The Only 2-Year-Old I Know Who Got A Lighter For His Birthday
Last night my wife and I threw a surprise party for a good friend.
It was his second birthday.
Two years ago, he came to Christ after almost 40 years lived away from God. So we had a few of his new found family over, a cake with a “2” candle, party hats, and cookies with his name on them.
It was a blast.
I hate that this was the first one of these we’ve thrown. But I’m pretty sure it won’t be the last. After all, what’s more worthy of celebration than the total transformation of a soul and a complete alteration of one’s destiny?
Happy birthday, Bill. …And many more.
How God Is Like Joshua Bell
So what happens when you put a world-famous violinist in a subway station, dress him in regular clothes, and have him play during rush hour? Apparently, not much.
A couple of years ago, a Washington Post reporter tried this with concert violinist Joshua Bell. He put Bell in a DC subway and had him play a $3,000,000 Stradivarius as over one thousand people passed him.
Bell made $32.17. $20 of that was from the one person who recognized him.
That happens with extraordinary things, doesn’t it? So often, if they’re not set apart for us somehow, we don’t notice them.
Now, if you were to put Joshua Bell in a tuxedo on stage in Carnegie Hall, it would be different, right? Everyone would say, “Wow. What an incredible performance.” And what would you have done? Dressing him differently and putting him on stage certainly doesn’t increase his talent.
It just glorifies him.
Glorify: (v.) 1. to reveal or make clearer the glory of
This is what we’re called to do with God. We don’t need to add to his talent, we just need to demonstrate it. My life becomes the stage, my love the spotlight.
Because it would be tragic if people in the subway walked by and missed him.
May the God who gives endurance and encouragement give you a spirit of unity among yourselves as you follow Christ Jesus, so that with one heart and mouth you may glorify the God and Father of our Lord Jesus Christ.
Shedding the Lizard Brain
Heard a great presentation recently from Seth Godin. He talked about how chickens and other stupid animals have what he calls a “lizard brain“—a very low-functioning brain that’s always 4 things:
- Horny (pardon the indelicate word, but it’s his and it best communicates the truth here)
Those four impulses rule the lizard brain. It doesn’t (and really, can’t) think beyond them. Altruism, selflessness, benevolence, peace—the lizard brain has no place for them. This makes wild animals wild, Godin says. They have lizard brains.
The lizard brain was in charge of you in high school.
The lizard brain is still in charge of a lot of people.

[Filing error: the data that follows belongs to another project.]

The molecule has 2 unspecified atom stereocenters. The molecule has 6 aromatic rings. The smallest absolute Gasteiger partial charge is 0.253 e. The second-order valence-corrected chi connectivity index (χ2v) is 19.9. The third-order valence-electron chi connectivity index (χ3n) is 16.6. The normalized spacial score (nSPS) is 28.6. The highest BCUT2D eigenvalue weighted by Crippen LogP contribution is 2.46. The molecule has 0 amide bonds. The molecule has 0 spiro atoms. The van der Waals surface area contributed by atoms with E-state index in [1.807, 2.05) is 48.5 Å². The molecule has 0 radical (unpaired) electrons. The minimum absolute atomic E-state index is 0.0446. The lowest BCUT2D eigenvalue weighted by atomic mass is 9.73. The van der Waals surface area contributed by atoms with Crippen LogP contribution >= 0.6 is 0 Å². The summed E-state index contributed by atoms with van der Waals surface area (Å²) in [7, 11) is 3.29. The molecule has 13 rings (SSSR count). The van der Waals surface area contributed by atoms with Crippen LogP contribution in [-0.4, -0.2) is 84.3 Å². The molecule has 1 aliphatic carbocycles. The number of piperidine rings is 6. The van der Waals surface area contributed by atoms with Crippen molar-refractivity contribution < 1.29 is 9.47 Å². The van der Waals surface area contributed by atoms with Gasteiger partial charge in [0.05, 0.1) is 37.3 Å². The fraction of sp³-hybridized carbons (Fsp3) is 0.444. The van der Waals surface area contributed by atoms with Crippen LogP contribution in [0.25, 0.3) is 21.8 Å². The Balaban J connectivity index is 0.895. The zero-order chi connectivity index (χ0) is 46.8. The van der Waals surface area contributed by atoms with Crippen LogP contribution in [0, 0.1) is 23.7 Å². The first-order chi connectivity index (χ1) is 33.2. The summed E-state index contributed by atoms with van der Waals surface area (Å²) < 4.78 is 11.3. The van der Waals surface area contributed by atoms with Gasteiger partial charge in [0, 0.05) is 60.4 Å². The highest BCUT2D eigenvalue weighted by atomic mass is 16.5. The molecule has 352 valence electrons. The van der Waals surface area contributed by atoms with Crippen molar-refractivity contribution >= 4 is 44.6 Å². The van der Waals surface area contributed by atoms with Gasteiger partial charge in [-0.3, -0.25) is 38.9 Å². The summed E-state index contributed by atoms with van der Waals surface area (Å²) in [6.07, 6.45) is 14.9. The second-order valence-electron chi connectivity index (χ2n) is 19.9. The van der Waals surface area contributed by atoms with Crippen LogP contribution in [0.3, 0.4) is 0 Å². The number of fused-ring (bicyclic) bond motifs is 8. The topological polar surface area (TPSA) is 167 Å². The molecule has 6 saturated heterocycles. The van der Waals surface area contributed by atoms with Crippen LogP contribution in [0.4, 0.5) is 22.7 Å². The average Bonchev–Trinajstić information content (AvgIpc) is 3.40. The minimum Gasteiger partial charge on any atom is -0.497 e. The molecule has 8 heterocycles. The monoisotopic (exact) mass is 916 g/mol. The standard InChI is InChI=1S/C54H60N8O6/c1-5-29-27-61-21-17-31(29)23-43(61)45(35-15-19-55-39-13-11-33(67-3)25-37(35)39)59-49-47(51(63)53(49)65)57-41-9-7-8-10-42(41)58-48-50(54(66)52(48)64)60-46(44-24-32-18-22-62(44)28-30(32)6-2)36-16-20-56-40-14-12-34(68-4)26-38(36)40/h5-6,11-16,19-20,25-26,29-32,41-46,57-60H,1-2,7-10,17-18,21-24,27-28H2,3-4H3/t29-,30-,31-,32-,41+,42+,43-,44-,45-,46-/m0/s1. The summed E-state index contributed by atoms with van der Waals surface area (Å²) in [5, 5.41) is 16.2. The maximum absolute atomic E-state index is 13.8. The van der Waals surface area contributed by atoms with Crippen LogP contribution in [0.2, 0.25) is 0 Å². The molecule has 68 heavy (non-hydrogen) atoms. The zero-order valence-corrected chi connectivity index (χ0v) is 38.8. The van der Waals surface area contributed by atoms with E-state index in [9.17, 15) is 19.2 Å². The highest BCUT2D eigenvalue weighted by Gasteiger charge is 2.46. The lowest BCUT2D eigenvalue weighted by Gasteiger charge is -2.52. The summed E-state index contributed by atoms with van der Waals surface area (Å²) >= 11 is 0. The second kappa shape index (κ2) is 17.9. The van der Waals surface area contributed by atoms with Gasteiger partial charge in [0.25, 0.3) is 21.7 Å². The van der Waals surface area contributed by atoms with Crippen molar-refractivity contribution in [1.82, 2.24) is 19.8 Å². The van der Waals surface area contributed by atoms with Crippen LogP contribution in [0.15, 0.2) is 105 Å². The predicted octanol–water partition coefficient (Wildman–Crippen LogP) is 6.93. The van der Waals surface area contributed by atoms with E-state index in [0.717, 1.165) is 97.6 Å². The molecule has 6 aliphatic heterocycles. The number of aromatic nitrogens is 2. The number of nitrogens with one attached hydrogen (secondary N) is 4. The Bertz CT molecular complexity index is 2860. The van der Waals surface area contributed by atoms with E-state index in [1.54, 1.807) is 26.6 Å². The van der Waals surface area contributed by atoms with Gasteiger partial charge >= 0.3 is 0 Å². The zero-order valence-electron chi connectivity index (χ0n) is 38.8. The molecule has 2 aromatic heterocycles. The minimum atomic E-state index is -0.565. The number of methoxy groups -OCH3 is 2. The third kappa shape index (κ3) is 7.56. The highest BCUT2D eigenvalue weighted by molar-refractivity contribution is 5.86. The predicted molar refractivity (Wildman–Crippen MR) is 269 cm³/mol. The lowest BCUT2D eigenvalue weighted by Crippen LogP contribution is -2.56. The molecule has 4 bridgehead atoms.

And the lizard brain is exactly what Christ came to rescue us from.
I talked just yesterday to a woman who’s on a journey toward God. We’ve been studying through the gospels, and as she’s encountered Jesus she’s been changing. Her behavior, her perspective—they’re slowly being shaped by her new proximity to Christ.
Then, on a trip she took last week with an old friend, she got a close-up view of the life she’s decided to leave behind. It was the lizard brain life. Selfish. Hungry. Scared. Horny. And she hated it.
She hated it because she’s seen the alternative. She’s seen what life can be like with God.
And she doesn’t want to be a lizard anymore.
I seldom drive past houses at Christmastime without thinking about my sister’s deep hatred for what she calls “grid lights.”
These are the Chrismas lights that come prearranged in a grid pattern; you’ll often see them draped over people’s bushes and shrubs.
It’s a whole lot easier than painstakingly threading a single string of lights back and forth across the bush.
And they’re perfectly spaced.
But these are exactly the reasons my sister hates them. Too easy. Too perfect. They end up becoming the kind of thing my wife often describes as “too slick.”
It’s interesting—there seems to be a fine line between purposeful, intentional, designed beauty and slick, too-perfect, inauthentic-looking creations. I think this is why we gravitate toward cool tattered-edge book pages, beautiful grunge design, or casual-but-compelling presentations.
We want things to be good, but not so good they seem inhuman. At that point, they stop being good and start being perfect, and something inside us tends often to bristle at perfect.
Of course, the ironic thing is that there’s a perfect imperfect. There’s a just-so look that comes from getting the Christmas lights scattered in a way that both appears random and well-balanced.
And since that’s most pleasing to our eye, isn’t that the most perfect perfection of all? We don’t want something that’s all messed up. At the same time, we want imposed beauty but we want it without the charm and personality of imperfection being completely erased.
Which is cool, because it’s exactly what God does with us.
Saves us. Washes us. Transforms us.
But saves us. Washes us. Transforms us.
In the end, He preserves the idiosyncrasies, quirks, and eccentricities, creating a perfect imperfect.
And isn’t that the most perfect perfection of all?